The following Wild Honey makes just as much of a teasing and tempting start, beats a trigger to sonic hunger and the quickly blasting flames of addiction brewing sax. Whether returning to the Weird Omen sound or making Surrealistic Feast an introduction, the husky lure of its voice is unavoidable and persistent manna to these ears but just as powerfully matched as bait by the scything rhythms of Pablo and Ray’s melodically acidic and lustrous infestations as epitomised in the second track. Its rumble is open but controlled, underpinning the virulence swirling above and channelled into a vocal incitement impossible to leave alone.

Celestial heights are ventured once more through Please Kill Me, its prowling flight a sizzling wind of psych fuzz and sinister rock ‘n’ roll. At times it merges gothic psychobilly reminding of The Orson Family and the scorched punk of The Scaners to its compelling body, all the while niggling away at the imagination before Earworm uncages its own feral swing. Echoing the grungy wildness of Escobar in its breath, the track is a cyclone of salacious garage rock as punked up as it is melodically caustic and more than living up to its moniker.

The album’s title track is next, Surrealistic Feast a devious serenade cored by a rhythmic predation which controls the underbelly of mania eager to share its psychosis. The dual vocal incitement of Ray and Pablo circumvents skin effortlessly as beats hold limbs subservient, greed and imagination instantly enthralled and ever lustful through the rasping quirts of sax. The track is pure devilment, demonic sound at its most improper.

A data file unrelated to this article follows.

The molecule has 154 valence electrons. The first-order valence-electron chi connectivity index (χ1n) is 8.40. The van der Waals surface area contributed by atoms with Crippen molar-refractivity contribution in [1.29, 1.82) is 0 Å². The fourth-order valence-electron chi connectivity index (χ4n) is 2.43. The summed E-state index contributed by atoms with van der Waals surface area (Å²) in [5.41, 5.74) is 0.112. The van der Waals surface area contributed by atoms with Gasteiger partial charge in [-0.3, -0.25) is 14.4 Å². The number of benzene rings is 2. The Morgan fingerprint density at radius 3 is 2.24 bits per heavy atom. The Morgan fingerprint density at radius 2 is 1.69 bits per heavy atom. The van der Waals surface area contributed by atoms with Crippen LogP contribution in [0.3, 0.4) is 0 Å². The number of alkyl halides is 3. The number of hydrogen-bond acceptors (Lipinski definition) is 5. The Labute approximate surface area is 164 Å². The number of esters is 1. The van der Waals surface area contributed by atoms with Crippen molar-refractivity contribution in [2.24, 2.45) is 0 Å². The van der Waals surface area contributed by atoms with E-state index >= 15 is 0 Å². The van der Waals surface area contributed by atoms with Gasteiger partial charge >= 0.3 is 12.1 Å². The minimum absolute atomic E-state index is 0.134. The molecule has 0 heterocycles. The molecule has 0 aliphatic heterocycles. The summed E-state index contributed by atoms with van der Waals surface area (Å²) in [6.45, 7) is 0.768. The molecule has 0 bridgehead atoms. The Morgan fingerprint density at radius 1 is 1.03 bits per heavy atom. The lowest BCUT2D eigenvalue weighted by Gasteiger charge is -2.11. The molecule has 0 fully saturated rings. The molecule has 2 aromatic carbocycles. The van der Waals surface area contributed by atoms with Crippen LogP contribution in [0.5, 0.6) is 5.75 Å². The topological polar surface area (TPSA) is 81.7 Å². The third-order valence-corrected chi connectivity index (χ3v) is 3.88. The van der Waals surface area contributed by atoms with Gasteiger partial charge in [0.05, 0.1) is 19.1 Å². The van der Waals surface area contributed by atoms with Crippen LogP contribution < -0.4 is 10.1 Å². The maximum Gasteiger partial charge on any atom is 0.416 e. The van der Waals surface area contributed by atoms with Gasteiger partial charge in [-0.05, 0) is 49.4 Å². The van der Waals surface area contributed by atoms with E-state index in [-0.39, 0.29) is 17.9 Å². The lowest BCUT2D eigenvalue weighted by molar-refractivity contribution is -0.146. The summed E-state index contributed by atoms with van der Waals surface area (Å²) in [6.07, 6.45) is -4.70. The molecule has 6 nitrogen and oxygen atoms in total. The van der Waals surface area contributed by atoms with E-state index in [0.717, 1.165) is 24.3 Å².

The sixties garage rock lined Collection Of Regrets brings its own individual temptations quickly after, its mellow hunting pop catchiness aligned to earthy untamed boisterousness while successor, The Goat, swings in with an old school rock ‘n’ roll and blues nurtured swagger; a hungry strut interrupted by punk brewed ferity from time to time with every corruption leaving greater creative savagery. Both tracks had us bouncing in various states of pleasure as too did the dirt encrusted pop ‘n’ roll of Trouble In My Head, a track resembling something akin to The 13th Floor Elevators immersed in the organic infectiousness of Thee Exciters and the untamed aberrance of The Mummies.